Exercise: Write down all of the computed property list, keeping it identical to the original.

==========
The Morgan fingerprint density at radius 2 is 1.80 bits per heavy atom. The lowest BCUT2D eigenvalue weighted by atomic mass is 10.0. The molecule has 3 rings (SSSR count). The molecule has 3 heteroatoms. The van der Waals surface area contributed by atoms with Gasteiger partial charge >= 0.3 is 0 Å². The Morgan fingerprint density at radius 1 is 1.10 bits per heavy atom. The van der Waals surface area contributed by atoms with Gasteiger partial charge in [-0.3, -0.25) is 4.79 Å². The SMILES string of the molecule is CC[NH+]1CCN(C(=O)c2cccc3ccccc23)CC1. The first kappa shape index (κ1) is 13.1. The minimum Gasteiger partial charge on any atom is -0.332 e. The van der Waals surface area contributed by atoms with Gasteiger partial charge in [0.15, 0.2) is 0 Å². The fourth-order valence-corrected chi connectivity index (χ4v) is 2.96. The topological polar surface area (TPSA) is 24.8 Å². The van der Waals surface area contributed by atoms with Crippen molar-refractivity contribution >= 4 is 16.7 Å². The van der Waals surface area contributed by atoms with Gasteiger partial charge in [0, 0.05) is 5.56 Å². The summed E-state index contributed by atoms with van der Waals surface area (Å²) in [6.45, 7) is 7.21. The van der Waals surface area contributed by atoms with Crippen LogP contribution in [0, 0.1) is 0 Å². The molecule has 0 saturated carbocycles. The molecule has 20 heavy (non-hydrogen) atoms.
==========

The Morgan fingerprint density at radius 2 is 1.80 bits per heavy atom. The lowest BCUT2D eigenvalue weighted by atomic mass is 10.0. The molecule has 3 rings (SSSR count). The molecule has 3 heteroatoms. The van der Waals surface area contributed by atoms with Gasteiger partial charge >= 0.3 is 0 Å². The Morgan fingerprint density at radius 1 is 1.10 bits per heavy atom. The van der Waals surface area contributed by atoms with Gasteiger partial charge in [-0.3, -0.25) is 4.79 Å². The SMILES string of the molecule is CC[NH+]1CCN(C(=O)c2cccc3ccccc23)CC1. The first kappa shape index (κ1) is 13.1. The minimum Gasteiger partial charge on any atom is -0.332 e. The van der Waals surface area contributed by atoms with Gasteiger partial charge in [0.15, 0.2) is 0 Å². The fourth-order valence-corrected chi connectivity index (χ4v) is 2.96. The topological polar surface area (TPSA) is 24.8 Å². The van der Waals surface area contributed by atoms with Crippen molar-refractivity contribution >= 4 is 16.7 Å². The van der Waals surface area contributed by atoms with Gasteiger partial charge in [0, 0.05) is 5.56 Å². The summed E-state index contributed by atoms with van der Waals surface area (Å²) in [6.45, 7) is 7.21. The van der Waals surface area contributed by atoms with Crippen LogP contribution in [0, 0.1) is 0 Å². The molecule has 0 saturated carbocycles. The molecule has 20 heavy (non-hydrogen) atoms.